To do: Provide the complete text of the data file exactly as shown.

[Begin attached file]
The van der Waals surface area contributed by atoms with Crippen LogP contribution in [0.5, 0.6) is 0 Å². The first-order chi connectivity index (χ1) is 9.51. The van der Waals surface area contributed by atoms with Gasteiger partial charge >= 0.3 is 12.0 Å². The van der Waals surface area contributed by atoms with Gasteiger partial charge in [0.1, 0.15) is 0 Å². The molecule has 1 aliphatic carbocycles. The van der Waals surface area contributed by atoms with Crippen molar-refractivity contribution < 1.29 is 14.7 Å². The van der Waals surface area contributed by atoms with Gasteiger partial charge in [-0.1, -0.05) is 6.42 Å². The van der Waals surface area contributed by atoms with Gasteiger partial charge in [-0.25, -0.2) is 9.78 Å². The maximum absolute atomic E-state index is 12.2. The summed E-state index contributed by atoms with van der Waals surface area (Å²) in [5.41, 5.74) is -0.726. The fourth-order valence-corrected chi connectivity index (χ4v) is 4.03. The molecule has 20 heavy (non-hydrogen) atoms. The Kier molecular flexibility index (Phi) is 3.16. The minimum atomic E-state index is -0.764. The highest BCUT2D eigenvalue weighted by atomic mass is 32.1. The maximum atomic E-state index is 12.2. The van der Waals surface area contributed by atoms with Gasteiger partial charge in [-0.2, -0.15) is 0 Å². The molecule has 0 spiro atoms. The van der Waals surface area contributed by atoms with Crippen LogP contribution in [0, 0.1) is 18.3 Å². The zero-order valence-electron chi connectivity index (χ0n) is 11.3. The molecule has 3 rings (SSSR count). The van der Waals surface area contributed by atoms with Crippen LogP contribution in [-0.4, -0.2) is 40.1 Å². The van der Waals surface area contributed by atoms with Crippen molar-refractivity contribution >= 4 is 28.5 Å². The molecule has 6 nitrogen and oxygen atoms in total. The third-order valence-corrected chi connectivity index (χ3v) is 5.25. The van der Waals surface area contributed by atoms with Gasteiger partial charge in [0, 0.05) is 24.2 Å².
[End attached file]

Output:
The van der Waals surface area contributed by atoms with Crippen LogP contribution in [0.5, 0.6) is 0 Å². The first-order chi connectivity index (χ1) is 9.51. The van der Waals surface area contributed by atoms with Gasteiger partial charge >= 0.3 is 12.0 Å². The van der Waals surface area contributed by atoms with Gasteiger partial charge in [0.1, 0.15) is 0 Å². The molecule has 1 aliphatic carbocycles. The van der Waals surface area contributed by atoms with Crippen molar-refractivity contribution < 1.29 is 14.7 Å². The van der Waals surface area contributed by atoms with Gasteiger partial charge in [-0.1, -0.05) is 6.42 Å². The van der Waals surface area contributed by atoms with Gasteiger partial charge in [-0.25, -0.2) is 9.78 Å². The maximum absolute atomic E-state index is 12.2. The summed E-state index contributed by atoms with van der Waals surface area (Å²) in [5.41, 5.74) is -0.726. The fourth-order valence-corrected chi connectivity index (χ4v) is 4.03. The molecule has 20 heavy (non-hydrogen) atoms. The Kier molecular flexibility index (Phi) is 3.16. The minimum atomic E-state index is -0.764. The highest BCUT2D eigenvalue weighted by atomic mass is 32.1. The maximum atomic E-state index is 12.2. The van der Waals surface area contributed by atoms with Gasteiger partial charge in [-0.2, -0.15) is 0 Å². The molecule has 0 spiro atoms. The van der Waals surface area contributed by atoms with Crippen LogP contribution in [0, 0.1) is 18.3 Å². The zero-order valence-electron chi connectivity index (χ0n) is 11.3. The molecule has 3 rings (SSSR count). The van der Waals surface area contributed by atoms with Crippen LogP contribution in [-0.4, -0.2) is 40.1 Å². The van der Waals surface area contributed by atoms with Crippen molar-refractivity contribution >= 4 is 28.5 Å². The molecule has 6 nitrogen and oxygen atoms in total. The third-order valence-corrected chi connectivity index (χ3v) is 5.25. The van der Waals surface area contributed by atoms with Gasteiger partial charge in [0, 0.05) is 24.2 Å².